A letter from senior US officials signals that the country will continue to seek nuclear trade agreements with conditions on enrichment and reprocessing implemented on a "case-by-case" basis.
The letter from deputy energy secretary Daniel Poneman and undersecretary of state for arms control and international security Ellen Tauscher was sent to the administration of President Barack Obama on 10 January. The text of the letter was published by a Global Security Newswire article on 23 January. It follows the recent conclusion of an inter-agency review process initiated in late 2010, which had sought to determine whether a so-called non-proliferation 'gold standard' should be a condition of all future bilateral nuclear trade agreements. This 'standard' refers to terms in the agreement negotiated with the United Arab Emirates in 2009, which consented to forgo its right to develop enrichment and reprocessing technology domestically.
"Each billion dollars of American nuclear exports supports 10,000 jobs, and provides the USA with access and influence over the direction of nuclear programs, ensuring they meet the highest standards for non-proliferation, security, and safety."
The fundamental justification for the decision is that insisting on the standard negatively impacts trade opportunities for US companies, which in turn restricts the country's ability to set non-proliferation conditions. At the same time other actions, such as those enforced by the Nuclear Suppliers Group and fuel leasing arrangements, were identified as offering a more effective means of preventing the spread of sensitive materials and technologies, without unduly restricting the competiveness of US suppliers.
The letter noted, "Our competitors are not standing still. France and Russia in particular are very aggressive in pursuing nuclear business worldwide, and offer favourable terms. Neither imposes ENR [enrichment and nuclear reprocessing] conditions in their agreements. Each billion dollars of American nuclear exports supports 10,000 jobs, and provides the USA with access and influence over the direction of nuclear programs, ensuring they meet the highest standards for non-proliferation, security, and safety."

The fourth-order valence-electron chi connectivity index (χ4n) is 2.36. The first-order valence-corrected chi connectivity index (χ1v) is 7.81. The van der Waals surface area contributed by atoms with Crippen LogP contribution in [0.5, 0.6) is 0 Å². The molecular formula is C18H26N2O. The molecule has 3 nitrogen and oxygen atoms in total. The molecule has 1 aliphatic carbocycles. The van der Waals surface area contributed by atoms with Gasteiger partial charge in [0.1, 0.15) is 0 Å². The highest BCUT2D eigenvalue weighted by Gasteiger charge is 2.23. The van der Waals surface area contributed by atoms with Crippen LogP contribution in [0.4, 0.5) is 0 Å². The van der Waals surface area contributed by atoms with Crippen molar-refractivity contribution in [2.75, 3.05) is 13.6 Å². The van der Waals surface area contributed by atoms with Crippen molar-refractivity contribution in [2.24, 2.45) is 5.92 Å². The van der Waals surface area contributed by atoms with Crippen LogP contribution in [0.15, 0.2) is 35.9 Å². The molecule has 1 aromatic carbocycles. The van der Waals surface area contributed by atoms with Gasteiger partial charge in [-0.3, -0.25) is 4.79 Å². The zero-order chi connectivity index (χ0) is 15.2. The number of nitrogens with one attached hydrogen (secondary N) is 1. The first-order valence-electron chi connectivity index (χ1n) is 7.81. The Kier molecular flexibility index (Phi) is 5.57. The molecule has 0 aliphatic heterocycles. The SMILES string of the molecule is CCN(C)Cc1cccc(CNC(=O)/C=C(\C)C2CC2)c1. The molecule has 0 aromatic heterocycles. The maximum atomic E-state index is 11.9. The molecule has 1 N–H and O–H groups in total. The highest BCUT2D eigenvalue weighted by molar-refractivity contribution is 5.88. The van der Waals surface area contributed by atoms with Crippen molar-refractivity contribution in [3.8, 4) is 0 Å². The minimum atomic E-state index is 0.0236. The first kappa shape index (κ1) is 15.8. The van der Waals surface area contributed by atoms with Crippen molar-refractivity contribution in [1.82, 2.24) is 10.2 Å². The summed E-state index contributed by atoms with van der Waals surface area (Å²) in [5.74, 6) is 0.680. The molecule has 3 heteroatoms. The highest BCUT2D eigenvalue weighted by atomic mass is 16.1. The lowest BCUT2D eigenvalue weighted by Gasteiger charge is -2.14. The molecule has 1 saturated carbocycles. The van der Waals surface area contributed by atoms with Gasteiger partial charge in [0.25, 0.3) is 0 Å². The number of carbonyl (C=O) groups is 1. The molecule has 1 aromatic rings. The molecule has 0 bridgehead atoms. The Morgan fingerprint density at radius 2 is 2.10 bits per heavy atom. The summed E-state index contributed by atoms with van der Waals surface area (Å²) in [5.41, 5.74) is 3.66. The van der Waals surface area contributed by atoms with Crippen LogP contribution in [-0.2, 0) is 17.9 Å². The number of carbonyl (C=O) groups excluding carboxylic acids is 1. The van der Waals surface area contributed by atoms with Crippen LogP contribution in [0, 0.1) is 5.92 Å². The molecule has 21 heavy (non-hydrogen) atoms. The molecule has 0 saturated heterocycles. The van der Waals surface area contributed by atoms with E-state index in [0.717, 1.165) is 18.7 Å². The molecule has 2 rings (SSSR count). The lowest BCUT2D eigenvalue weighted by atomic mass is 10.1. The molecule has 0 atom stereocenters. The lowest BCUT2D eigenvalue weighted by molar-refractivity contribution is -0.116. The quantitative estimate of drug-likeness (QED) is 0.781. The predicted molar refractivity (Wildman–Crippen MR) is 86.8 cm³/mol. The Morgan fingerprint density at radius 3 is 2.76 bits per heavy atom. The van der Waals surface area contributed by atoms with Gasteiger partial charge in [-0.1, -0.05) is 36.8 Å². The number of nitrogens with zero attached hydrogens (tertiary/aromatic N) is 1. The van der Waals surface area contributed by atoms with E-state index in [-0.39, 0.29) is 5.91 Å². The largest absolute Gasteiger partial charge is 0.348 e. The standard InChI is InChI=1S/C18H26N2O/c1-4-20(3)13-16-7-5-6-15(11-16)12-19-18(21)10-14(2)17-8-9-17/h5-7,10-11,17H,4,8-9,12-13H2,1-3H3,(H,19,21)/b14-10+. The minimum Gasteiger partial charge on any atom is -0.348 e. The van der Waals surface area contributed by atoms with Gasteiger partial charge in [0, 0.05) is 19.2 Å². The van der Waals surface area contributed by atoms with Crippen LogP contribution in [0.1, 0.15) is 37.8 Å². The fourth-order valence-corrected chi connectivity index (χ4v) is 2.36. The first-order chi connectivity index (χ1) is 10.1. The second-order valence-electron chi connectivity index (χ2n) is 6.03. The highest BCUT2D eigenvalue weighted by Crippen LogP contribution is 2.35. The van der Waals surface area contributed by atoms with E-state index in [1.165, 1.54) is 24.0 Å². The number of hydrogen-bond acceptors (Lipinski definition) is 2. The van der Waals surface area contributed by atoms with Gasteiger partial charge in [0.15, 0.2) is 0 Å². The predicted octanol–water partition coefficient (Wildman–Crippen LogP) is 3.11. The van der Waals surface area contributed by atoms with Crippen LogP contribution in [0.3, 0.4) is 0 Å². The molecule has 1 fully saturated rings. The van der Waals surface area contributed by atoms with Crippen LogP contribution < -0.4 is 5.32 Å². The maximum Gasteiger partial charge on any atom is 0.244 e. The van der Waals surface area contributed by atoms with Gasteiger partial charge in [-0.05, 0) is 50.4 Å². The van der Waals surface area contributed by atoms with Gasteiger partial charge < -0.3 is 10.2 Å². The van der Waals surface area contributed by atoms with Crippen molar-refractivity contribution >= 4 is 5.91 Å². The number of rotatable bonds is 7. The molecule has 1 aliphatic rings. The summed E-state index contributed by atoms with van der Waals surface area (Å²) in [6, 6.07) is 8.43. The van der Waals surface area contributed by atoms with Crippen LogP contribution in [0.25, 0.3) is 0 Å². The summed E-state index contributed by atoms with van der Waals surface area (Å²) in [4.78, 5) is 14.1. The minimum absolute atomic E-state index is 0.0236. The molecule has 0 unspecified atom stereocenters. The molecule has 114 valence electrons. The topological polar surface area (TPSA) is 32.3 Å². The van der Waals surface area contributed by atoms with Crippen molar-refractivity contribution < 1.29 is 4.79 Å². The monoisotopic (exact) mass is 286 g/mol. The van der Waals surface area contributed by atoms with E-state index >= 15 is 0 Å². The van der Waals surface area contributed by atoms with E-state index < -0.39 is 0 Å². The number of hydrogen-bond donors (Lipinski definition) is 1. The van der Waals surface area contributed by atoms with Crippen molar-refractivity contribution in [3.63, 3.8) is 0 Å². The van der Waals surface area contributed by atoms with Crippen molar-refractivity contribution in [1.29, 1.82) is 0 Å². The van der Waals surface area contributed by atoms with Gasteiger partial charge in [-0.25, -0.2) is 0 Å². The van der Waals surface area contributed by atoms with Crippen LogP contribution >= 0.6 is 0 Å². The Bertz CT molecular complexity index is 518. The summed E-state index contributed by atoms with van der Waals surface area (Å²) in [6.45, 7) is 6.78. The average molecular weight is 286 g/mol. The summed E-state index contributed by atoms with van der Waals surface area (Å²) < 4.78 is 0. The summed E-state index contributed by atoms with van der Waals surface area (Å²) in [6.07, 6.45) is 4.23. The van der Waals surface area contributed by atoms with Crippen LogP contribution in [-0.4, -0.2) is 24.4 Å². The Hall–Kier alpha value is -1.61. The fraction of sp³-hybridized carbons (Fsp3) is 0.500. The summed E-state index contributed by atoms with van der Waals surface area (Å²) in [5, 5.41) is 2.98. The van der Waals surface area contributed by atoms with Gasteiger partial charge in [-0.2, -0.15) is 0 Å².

The letter also mentioned an imminent resumption of nuclear trade talks with Vietnam: "We plan to have an inter-agency team led by deputy assistant secretary Eliot Kang in Vietnam for talks beginning Wednesday [11 January]. Our team will explain to Vietnam the procedures in the USA for congressional review, and lay out a spectrum of options for addressing enrichment and reprocessing in a 123 [nuclear trade] agreement. This discussion will lay the groundwork for proceeding with negotiations."
Other countries likely interested in the news include Jordan, which is looking to develop a nuclear program and which has begun trade talks with the USA; and South Korea, a well established nuclear player that is negotiating a new agreement with the USA to replace one that expires in 2014. The terms of the existing agreement have prevented South Korea from engaging in reprocessing either domestically or overseas – to the vexation of the country's leaders who now see the technology as potentially being a valuable part of a waste strategy.
While by no means reflecting a final government decision, news of the review's conclusions will likely be well received by the US nuclear industry. A statement made in April last year by the Nuclear Energy Institute's senior vice president for governmental affairs, Alex Flint, urged congress to reject a bill that sought to introduce the standard.
Among other things he noted, "With the sole exception of United Arab Emirates, US requests that potential trading partners forswear enrichment and reprocessing activities have been publicly rejected as an infringement of their sovereign rights, which are protected by Article IV of the Nuclear Non-proliferation Treaty. It is clear that if the United States makes renunciation of enrichment and reprocessing rights a prerequisite for trade, the outcome will be few, if any, new Section 123 agreements."
Researched and written
by World Nuclear News